Columns March/April 2022

Advancing Your Tech Comm Career

By Jack Molisani | STC Fellow

In my article, “How to Beat the Dreaded Applicant Tracking System” (Intercom, January 2022), I mentioned the biggest obstacles job seekers face in looking for work is they can’t get past automated applicant tracking systems — even if they are highly qualified for the positions.

The solution to that problem? Stop applying for jobs through applicant tracking systems! Expand your professional network and get a personal referral when interested in a job. That advice has survived the test of time and still stands.

In this column, I want to offer some additional advice on how to get your next job and share ideas on how to proactively advance your career.

Be Creative

I entered the field of technical communication when the publishing paradigm shifted form printed manuals to online help.

The two most popular help authoring tools at the time were Doc-To-Help and RoboHelp. I wanted to learn the tools but didn’t have the money to buy them, so I reached out to both companies and offered to write a review for my STC chapter newsletter if they could send me a complimentary copy. They both did.

I learned the tools and wrote the reviews as promised. But I also created samples in my portfolio that landed me my first online help writing contract!

I also loved Doc-To-Help so much I went on to become a certified Doc-to-Help consultant and positioned myself as an online help expert — all because I offered to write a review for my STC newsletter!

(More on positioning yourself as an expert in my next column.)

For now, let’s look at a few more examples of using creativity when looking for work.

Market Research

I enjoyed being a contract technical writer more than a captive employee, so I was always looking for my next writing gig.

I’m far more of a fan of making opportunities than waiting for opportunities, so I made a list of the top 10 Orange County companies where I’d like to work. I then contacted the documentation managers at each of the companies and said, “I’m writing an article for my STC newsletter on hiring trends in Orange County. May I interview you for the article?”

Each replied with an enthusiastic, “Yes!”

I asked questions such as, “Do you plan on hiring more technical writers over the next six months? “If yes, contract or permanent?”; “What qualities do you look for in a tech writer?”; “Which authoring tools do you use here?”; and so on.

I ended with, “Would you like to receive a copy of the article when it comes out? . . . Great! What’s your email address?”

I then knew exactly who was going to be hiring, when they would be hiring, what skills they valued, and what tools to learn (if I didn’t already know them).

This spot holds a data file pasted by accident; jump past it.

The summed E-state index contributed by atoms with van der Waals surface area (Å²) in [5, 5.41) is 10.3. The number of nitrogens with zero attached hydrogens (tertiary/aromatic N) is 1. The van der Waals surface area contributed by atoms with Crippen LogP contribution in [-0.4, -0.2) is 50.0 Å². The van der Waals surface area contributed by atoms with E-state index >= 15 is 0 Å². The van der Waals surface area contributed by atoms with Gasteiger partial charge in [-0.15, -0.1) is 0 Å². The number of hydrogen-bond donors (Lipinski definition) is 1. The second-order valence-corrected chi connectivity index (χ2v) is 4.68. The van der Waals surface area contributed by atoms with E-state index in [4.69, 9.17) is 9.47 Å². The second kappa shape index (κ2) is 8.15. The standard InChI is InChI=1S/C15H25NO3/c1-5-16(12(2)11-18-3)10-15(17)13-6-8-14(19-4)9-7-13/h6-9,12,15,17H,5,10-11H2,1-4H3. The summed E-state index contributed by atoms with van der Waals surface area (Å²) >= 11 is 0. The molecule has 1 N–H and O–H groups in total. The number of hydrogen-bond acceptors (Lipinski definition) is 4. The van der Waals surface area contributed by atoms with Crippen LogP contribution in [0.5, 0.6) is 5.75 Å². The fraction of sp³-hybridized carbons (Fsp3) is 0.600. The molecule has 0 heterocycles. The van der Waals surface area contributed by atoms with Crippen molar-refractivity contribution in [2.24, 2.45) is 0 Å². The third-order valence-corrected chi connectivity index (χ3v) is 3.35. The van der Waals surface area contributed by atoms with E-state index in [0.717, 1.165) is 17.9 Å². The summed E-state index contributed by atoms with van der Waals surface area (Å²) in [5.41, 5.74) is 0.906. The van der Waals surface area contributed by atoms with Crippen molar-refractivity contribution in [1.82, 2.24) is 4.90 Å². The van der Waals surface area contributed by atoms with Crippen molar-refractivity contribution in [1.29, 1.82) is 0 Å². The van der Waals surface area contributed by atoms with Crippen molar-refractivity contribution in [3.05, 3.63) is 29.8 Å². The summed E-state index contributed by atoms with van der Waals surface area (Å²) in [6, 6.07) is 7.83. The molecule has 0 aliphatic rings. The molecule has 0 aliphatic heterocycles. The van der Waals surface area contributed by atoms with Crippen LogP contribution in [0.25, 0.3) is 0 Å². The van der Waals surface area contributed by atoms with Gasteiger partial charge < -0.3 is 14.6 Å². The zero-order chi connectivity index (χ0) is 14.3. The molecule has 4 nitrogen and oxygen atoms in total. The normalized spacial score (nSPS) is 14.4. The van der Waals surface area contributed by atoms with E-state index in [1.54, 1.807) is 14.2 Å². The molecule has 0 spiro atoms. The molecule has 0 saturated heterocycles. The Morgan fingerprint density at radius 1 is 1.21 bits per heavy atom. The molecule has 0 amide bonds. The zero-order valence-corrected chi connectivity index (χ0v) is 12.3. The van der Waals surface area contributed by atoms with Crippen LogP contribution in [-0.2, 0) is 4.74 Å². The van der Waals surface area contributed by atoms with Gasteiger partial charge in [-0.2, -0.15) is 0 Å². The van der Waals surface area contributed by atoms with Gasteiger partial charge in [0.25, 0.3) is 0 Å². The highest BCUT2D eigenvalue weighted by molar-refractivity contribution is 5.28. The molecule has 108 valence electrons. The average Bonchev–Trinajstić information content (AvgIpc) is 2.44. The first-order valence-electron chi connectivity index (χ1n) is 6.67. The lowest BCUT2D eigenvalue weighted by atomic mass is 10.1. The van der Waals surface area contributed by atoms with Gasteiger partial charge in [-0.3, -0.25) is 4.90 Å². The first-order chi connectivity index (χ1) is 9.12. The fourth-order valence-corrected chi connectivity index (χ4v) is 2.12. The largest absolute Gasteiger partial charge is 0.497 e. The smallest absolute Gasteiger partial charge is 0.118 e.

I was also now on a first-name basis with the very managers who would be doing the hiring!

I wrote the article as promised and sent each of the managers a copy, but I also added, “By the way, my contract at XYZ Company is ending soon. May I send a copy of my résumé?”

It worked! I landed a six-month contract at one of the companies. Soon after, I started my own outsource writing company, but I stayed in contact with those hiring managers — and received paying work for years after.

Another Example

Brian McCaleb of the Orange County Chapter specializes in writing marketing documentation. Instead of waiting for a job to be posted somewhere and applying for it, Brian would visit every trade show held at the Orange County Convention Center.

He would walk the exhibit floor, looking for which vendors had the best marketing collateral. He would then circle back to the bad vendors and say, “The marketing materials in your competitor’s booth over there are so much better than yours. I can help you fix that!” — and then left his business card.

I don’t recall ever seeing Brian unemployed in the decades I’ve known him.

A Final Tip

It takes courage to call someone out of the blue and ask to interview them, or to walk up to someone at a trade show and introduce yourself. But like any skill, it gets easier the more you practice.

I recommend taking an improv comedy workshop (MaryKay Grueneberg and I are teaching one at the Summit in May). Toastmasters International is also a great place to practice and boost your self-confidence.

Take a chance.

Make a call.

Create opportunities!

 


JACK MOLISANI is the president of ProSpring Technical Staffing, an employment agency specializing in tech comm professionals: http://www.ProSpringStaffing.com. Jack is also the author of Be the Captain of Your Career: A New Approach to Career Planning and Advancement, which hit #5 on Amazon’s Career and Resume Best Sellers list. Connect with Jack on LinkedIn, https://www.linkedin.com/in/jackmolisani/, and follow him on Twitter, @JackMolisani.

 

 


 

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